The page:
And this certainly is a project that cuts across homeland security, health and human services, Centers for Disease Control. And they have to all be working in the same direction. His job is going to make sure -- to make sure not only that they are working in the same direction but they sound like they're working in the same direction. And that's a big assignment.
BLITZER: Sanjay, you were a White House fellow. And you understand this issue better than anyone I know. Should someone with a real medical background, though, have been named to put this whole team together?
GUPTA: You know, it's funny. I got a lot of e-mails today from some of my medical colleagues, senior people within the organized medicine world sort of bemoaning the fact that this was not a medical person.
I actually don't know that it needs to be a medical person, because you know, all these various departments, that part of the job, coordinating that response from homeland security, transportation, defense, I don't know that a medical person would be able to do that sort of stuff. They may not have the skill set to do that. So as long as people like Dr. Tom Frieden and Dr. Anthony Fauci who have been sort of the medical faces of this for the government are engaged by Ron Klain. I don't know that Ron's position needs to be a medical person.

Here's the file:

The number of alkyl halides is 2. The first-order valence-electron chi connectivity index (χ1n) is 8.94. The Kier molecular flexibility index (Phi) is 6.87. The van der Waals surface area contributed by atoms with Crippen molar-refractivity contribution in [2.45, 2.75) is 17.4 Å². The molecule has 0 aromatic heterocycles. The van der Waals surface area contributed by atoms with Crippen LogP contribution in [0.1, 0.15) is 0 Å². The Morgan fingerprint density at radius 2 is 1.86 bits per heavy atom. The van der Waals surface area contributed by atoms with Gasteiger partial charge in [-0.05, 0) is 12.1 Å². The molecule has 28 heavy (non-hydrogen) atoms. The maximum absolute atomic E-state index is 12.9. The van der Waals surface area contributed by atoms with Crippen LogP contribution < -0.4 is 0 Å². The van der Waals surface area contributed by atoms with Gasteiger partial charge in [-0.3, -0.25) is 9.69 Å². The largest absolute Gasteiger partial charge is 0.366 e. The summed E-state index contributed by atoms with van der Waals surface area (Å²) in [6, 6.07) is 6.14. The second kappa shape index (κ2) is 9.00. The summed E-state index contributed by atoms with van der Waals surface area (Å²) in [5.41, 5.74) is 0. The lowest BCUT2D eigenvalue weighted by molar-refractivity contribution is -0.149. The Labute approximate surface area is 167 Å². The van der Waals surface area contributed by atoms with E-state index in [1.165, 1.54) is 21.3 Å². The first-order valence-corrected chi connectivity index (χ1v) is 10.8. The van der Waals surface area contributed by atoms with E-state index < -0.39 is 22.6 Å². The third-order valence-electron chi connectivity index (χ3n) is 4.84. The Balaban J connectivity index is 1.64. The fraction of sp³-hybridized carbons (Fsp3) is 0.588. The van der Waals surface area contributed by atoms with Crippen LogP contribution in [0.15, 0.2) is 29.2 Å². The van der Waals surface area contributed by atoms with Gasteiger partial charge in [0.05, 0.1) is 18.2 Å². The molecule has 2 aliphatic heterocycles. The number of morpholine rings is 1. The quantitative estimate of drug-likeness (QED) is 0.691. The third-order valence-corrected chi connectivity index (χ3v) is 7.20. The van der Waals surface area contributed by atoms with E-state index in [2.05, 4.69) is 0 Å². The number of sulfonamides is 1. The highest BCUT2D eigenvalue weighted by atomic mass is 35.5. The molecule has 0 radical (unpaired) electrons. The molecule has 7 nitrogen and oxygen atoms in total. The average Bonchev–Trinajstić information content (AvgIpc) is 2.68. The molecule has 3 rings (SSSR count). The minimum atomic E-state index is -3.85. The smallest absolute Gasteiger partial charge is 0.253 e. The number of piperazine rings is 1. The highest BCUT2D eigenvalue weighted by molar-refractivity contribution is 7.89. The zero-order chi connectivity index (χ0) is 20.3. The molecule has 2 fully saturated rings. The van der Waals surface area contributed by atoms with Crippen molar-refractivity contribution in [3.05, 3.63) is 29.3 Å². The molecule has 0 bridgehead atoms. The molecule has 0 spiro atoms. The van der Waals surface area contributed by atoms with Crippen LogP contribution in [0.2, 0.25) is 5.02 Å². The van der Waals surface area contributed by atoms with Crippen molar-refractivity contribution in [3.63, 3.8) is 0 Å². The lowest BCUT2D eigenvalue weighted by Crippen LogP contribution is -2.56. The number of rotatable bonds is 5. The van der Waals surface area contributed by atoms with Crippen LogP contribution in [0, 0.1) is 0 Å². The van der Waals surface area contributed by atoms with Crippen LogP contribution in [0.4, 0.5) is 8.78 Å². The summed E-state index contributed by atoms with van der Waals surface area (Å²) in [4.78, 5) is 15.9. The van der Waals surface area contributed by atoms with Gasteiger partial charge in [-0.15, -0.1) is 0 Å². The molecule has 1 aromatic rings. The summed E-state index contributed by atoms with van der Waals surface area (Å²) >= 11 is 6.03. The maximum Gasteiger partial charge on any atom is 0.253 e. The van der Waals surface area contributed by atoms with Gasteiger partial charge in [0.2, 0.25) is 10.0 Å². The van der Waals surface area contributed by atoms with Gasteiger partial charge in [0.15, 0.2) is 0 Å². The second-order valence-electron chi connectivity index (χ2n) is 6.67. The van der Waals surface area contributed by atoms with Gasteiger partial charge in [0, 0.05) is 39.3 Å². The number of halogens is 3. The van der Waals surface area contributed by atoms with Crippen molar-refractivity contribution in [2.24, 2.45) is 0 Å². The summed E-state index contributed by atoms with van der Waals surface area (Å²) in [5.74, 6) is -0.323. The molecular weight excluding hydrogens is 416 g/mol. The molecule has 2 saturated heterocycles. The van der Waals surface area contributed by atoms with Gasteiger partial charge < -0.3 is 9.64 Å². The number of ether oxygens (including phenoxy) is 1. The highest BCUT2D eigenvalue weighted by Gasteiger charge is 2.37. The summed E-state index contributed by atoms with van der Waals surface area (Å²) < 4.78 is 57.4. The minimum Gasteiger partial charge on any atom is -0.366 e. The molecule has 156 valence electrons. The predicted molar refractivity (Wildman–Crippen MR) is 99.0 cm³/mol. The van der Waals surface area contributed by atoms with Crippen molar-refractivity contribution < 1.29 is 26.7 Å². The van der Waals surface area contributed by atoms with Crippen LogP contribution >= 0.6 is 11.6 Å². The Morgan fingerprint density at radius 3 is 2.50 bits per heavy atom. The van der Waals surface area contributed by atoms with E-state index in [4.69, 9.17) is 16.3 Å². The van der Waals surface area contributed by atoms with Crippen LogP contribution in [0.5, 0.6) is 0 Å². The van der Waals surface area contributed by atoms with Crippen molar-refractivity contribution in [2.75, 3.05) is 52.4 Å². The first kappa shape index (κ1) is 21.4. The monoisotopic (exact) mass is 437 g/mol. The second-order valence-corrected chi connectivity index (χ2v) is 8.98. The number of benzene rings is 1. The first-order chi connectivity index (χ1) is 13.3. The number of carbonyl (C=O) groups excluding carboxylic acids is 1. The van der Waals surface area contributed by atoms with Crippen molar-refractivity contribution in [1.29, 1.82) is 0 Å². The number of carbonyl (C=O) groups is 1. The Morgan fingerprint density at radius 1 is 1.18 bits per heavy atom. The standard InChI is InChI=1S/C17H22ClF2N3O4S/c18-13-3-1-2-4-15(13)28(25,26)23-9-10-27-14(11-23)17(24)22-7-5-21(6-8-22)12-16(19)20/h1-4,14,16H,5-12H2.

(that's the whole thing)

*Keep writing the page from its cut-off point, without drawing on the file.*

BLITZER: And we know that one issue hovering over all of this, there is no surgeon general in the United States right now. There's an acting surgeon general, but the nominee that the president put forward almost a year ago still had not been confirmed by the United States Senate. That's potentially a problem, the surgeon general being the nation's doctor, if you will. That's another issue that we'll discuss on another occasion.
Jeffrey, thanks very much. Sanjay, thanks to you, as well.
Just ahead, we have some news we're following: chaos in the streets of an important American ally. Where al Qaeda is now fighting for control. There's a troubling new report on the terror threat. Stand by.
(COMMERCIAL BREAK) BLITZER: As the United States steps up airstrikes on ISIS
targets in Syria and Iraq, violent chaos in another Middle East nation could mean a new al Qaeda threat to the United States. And that has now led President Obama to place an urgent phone call to his counterpart in Yemen.
Let's go live to our Pentagon correspondent Barbara Starr. She's working this story for us.
What are you learning, Barbara?
BARBARA STARR, CNN PENTAGON CORRESPONDENT: Well, Wolf, there was very good reason for President Obama to check in on Yemen today. ISIS, Iraq, Syria, they are huge problems, but the chaos in Yemen poses a direct threat to the United States.
STARR (voice-over): In Yemen's capital, dozens killed and injured in a suicide blast. Al Qaeda believed to be behind it. The victim, Houthi protesters, a Shia rebel group that has taken over parts of the capital and other key areas of the country.
CNN has learned the U.S. intelligence community is now urgently worried Yemen's fragile government may even lose control of the capital, Sana'a and that raises critical concerns that Yemen's al Qaeda branch could move in and succeed with its long-standing threat to attack the United States.